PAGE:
Tax Tips - June 2017
Don’t let it happen to you!
Scammers have become more sophisticated in their bid to part us from our cash. From email scams and copycat websites to nuisance calls and tax rebate scams, we need our wits about us.
What is a Scam? A Scam is a term used to describe a fraudulent business or scheme that takes money or goods from an unsuspecting person. With the world becoming more connected thanks to the internet, and organizations keen to promote digital contact, we are becoming more and more exposed to the possibility of being targeted. Cybercriminals have become quite savvy in their attempts to lure people in and get you to click on a link or open an attachment. The email they send can look just like it comes from a financial institution, e-commerce site, government agency or any other service or business.
Phishing (pronounced like fishing) is another term that is used to describe a malicious individual or group of individuals who scam users. They do so by sending e-mails or creating web pages that are designed to collect an individual's online bank, credit card, or other login information. Because these e-mails and web pages look like legitimate companies, users trust them and enter their personal information.
How to spot a phone Scam or a phishing email.
- Contacted out of the blue? If you're not 100% convinced of the identity of the caller, hang up and contact the company from a different phone.
- Deal too good to be true? If a deal is too good to be true, it inevitably is.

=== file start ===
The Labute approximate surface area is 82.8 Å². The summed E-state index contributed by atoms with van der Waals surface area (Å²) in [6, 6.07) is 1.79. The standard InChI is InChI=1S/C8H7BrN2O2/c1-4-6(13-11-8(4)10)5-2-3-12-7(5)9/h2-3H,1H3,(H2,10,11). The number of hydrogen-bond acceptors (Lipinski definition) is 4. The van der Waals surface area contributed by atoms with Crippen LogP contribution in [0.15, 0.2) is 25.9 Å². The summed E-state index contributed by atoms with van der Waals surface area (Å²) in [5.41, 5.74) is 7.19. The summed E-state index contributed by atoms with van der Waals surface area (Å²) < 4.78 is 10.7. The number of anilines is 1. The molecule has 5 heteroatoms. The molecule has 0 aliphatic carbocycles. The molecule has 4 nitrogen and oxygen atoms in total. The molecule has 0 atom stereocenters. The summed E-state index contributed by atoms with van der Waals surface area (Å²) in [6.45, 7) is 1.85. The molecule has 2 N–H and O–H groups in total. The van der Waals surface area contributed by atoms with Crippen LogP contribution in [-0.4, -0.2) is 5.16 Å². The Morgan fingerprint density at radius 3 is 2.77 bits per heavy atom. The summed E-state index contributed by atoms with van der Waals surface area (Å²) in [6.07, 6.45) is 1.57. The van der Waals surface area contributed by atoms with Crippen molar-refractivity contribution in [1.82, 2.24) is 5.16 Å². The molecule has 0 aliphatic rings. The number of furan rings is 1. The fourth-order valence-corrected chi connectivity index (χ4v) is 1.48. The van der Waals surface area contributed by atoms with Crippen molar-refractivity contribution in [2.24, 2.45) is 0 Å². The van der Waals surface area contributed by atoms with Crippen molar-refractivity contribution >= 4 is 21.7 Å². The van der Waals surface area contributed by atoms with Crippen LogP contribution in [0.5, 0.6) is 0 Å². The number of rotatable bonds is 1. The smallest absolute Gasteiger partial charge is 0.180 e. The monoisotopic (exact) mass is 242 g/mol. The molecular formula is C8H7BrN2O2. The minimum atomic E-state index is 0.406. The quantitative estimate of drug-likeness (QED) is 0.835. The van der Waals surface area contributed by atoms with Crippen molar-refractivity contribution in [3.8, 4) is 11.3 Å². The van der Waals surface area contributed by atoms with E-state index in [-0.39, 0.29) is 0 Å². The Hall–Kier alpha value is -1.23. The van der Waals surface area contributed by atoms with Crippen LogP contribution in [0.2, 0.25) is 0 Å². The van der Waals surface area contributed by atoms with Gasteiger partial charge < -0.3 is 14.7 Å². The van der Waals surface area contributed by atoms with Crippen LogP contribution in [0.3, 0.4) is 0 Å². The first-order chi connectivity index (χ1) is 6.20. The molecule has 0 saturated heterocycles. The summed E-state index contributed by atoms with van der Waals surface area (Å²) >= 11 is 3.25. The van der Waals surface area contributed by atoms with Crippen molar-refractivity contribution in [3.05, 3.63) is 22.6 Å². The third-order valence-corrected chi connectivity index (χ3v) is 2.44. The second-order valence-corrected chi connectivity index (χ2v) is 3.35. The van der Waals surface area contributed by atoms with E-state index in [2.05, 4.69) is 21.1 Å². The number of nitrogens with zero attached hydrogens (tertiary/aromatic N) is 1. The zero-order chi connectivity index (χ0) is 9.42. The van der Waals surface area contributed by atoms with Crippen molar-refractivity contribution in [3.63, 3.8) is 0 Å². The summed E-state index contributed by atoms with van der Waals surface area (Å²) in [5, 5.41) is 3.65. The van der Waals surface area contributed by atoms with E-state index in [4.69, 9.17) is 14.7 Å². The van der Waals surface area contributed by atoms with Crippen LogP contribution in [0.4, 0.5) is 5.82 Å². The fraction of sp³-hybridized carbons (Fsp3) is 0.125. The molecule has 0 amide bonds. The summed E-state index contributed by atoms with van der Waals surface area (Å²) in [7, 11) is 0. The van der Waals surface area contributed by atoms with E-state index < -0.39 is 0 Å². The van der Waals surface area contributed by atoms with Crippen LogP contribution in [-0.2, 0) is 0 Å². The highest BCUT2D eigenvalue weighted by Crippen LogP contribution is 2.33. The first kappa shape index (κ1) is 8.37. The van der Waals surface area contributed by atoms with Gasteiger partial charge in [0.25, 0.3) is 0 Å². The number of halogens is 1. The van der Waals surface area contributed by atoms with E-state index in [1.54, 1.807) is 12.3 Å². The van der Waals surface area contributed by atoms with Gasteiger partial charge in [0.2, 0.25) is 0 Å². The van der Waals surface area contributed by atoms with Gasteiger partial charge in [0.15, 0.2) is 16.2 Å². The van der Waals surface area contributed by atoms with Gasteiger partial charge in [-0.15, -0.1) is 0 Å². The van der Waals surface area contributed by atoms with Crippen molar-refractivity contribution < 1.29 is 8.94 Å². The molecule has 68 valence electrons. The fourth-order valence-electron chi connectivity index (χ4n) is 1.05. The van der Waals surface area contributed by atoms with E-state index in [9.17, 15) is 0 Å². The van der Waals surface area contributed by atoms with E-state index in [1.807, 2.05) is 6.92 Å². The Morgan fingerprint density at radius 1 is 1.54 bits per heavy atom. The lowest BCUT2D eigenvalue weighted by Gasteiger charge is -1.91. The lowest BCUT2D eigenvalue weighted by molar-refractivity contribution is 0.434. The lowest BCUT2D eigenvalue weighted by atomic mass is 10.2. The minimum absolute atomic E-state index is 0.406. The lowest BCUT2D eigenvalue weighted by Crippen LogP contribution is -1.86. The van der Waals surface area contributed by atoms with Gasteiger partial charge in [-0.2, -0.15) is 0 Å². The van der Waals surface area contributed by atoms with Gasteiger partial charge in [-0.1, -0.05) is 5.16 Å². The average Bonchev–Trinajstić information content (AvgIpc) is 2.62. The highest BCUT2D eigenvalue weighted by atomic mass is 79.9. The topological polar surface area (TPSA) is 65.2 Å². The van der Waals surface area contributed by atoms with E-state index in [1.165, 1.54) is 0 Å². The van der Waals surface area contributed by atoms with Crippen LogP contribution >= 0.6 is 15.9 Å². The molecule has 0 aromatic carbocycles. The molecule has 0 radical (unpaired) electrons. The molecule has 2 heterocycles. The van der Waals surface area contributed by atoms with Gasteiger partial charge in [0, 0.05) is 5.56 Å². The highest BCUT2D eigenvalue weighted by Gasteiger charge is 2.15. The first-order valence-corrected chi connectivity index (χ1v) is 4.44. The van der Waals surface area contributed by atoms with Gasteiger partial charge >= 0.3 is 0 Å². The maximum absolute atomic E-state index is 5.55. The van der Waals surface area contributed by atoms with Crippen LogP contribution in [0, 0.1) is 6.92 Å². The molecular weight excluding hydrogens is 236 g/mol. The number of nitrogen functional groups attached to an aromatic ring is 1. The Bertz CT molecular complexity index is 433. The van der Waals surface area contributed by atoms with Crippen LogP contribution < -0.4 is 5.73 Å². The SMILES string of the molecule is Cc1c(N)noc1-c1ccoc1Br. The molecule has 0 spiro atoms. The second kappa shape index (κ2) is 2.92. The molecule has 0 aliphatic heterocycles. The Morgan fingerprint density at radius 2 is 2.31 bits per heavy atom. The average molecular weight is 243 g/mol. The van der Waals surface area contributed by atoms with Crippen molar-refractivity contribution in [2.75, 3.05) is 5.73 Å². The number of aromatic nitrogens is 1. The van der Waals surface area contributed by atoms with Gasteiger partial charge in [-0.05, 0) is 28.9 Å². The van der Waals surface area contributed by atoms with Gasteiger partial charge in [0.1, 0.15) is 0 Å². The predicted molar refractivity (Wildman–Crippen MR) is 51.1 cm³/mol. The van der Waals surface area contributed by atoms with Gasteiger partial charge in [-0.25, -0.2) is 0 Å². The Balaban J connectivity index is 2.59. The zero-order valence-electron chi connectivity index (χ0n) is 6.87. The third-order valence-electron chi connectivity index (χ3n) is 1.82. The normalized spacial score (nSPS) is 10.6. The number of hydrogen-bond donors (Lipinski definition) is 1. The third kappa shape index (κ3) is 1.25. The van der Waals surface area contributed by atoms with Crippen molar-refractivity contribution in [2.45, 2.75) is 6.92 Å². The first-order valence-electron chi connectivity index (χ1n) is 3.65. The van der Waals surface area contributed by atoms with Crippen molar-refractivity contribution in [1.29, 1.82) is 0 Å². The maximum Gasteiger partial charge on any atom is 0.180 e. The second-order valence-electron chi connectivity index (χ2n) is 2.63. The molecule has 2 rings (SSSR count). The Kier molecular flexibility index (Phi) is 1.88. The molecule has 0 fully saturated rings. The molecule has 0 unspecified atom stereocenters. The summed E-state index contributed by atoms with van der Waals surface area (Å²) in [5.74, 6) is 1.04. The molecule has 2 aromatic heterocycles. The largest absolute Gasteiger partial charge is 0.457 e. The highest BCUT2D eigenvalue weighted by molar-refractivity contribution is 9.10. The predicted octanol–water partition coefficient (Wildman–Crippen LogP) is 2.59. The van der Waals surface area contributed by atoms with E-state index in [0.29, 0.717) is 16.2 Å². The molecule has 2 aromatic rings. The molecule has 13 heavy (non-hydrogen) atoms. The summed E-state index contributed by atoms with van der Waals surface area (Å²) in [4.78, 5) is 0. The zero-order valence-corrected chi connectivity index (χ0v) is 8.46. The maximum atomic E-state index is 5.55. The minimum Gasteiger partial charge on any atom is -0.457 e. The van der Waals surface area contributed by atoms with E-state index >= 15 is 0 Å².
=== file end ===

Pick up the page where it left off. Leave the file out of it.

- Asked to share personal details? Never share your personal details with anyone you cannot validate and confirm that they are who they say they are. Phishing emails or phone scammers will often try to get valuable personal data from you, and they can use this to steal your identity or steal your money.
- Under pressure to respond quickly? Scammers will often try to hurry your decision making by requesting an urgent response or giving a deadline to be met. Always take some time and think things through.
- Vague contact details? Vague contact details can be a PO Box and premium rate numbers (starting ‘09’) or a mobile number.
- Spelling and grammar? Legitimate organisations will rarely, if ever, make glaring grammatical or spelling mistakes, and if they do, it will usually be an isolated incident. Scammers often use bad grammar and spelling to ensure that only the most vulnerable people will respond to their messages.
- Asked to keep it quiet? Being asked to keep something quiet should be a red flag. It's important to discuss any agreements with your friends, family or independent advisers.
To stay safe don’t give out private information (such as bank details or passwords), reply to text messages, download attachments or click on any links in emails if you’re not sure they’re genuine.
One of the organizations that scammers typically seem to impersonate is HMRC. HMRC NEVER send notifications of a tax rebate/refund by email, or ask you to disclose personal or payment information by email. Do not visit any website contained within a bogus email or disclose any personal or payment information. If you've had an HMRC email or text message you suspect isn't genuine report it to firstname.lastname@example.org
If you are still concerned about a contact or your personal information, contact the organization directly, by finding their bona fide e-mail address or telephone number.